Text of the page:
The newly released joint UNICEF and IOM report “HARROWING JOURNEYS” reveals that 77% of the minors and young adults travelling along the Central Mediterranean route have suffered “direct experiences of abuse, exploitation, and practices which may amount to human trafficking”.
While it is well known that the Mediterranean routes are extremely dangerous, the IOM-UNICEF report sheds light on the particular vulnerability of young people embarking on this journey. The report found that those travelling alone, with lower levels of education or on longer journeys were especially at risk of mistreatment. Additionally, it found that those originating from sub-Saharan Africa, particularly when transiting through Libya, are far more likely to experience exploitation and trafficking; the report named racism as an explaining factor. Furthermore, on average, young people pay between $1,000-5,000 for the journey and often arrive in Europe in debt, which exposes them to further risks of exploitation and abuse.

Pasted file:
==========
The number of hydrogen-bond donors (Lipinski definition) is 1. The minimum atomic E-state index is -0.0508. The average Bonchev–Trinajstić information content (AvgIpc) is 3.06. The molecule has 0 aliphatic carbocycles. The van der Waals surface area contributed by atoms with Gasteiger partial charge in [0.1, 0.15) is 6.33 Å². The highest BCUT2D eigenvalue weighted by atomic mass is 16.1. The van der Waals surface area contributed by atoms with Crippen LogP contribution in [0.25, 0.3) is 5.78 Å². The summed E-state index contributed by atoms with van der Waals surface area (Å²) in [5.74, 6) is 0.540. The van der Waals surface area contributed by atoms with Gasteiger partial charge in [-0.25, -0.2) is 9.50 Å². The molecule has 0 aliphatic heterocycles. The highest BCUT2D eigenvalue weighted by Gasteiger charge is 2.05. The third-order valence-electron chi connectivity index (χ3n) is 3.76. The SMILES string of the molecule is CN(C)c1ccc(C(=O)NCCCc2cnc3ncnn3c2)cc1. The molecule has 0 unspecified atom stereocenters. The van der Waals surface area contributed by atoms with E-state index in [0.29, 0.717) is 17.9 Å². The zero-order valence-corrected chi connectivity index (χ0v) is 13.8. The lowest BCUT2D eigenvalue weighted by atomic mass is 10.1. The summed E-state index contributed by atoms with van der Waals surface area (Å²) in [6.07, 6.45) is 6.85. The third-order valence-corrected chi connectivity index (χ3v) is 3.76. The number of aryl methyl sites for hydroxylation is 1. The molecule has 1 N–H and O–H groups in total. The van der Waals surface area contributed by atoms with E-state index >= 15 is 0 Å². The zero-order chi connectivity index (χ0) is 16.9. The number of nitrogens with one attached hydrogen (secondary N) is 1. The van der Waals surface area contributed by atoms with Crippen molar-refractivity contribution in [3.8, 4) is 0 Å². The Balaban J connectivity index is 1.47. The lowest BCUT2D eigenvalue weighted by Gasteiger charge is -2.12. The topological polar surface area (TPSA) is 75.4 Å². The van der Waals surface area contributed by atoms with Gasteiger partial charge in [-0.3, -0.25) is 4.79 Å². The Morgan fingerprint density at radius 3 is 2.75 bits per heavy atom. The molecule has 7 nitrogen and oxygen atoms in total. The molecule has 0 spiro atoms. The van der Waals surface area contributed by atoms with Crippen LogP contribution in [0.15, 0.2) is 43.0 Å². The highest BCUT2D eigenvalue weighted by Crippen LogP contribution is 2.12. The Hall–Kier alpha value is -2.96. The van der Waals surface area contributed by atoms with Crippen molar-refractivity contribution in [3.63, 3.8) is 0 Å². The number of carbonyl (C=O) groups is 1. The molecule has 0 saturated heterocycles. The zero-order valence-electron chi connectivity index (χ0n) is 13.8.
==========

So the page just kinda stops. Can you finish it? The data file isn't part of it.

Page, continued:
As the New York Times has stated, this report is the first of its kind as it is based on both quantitative data and personal narratives. It analyzes the testimonies of over 22,000 individuals, aged from 14 to 22, that are attempting to cross the Mediterranean. The report called for all involved parties to establish safe and regular pathways to reach Europe, to strengthen services to protect these young people at all stages of their journey, to find alternatives to detention for them, to strengthen cross-border cooperation to fight trafficking and to fight against xenophobia, racism and discrimination.
For further information:
- Reuters, “‘Just like slaves’: African migrant children face highest risk of abuse: report”, 12 September
- ECRE, EU plans on Central Mediterranean Route: old wine in new bottles,7 July 2017
- Inquirer, Young migrants face abuse on way to Europe — UN, 12 September 2017
Photo: (cc) Dominik Kodlin, 2016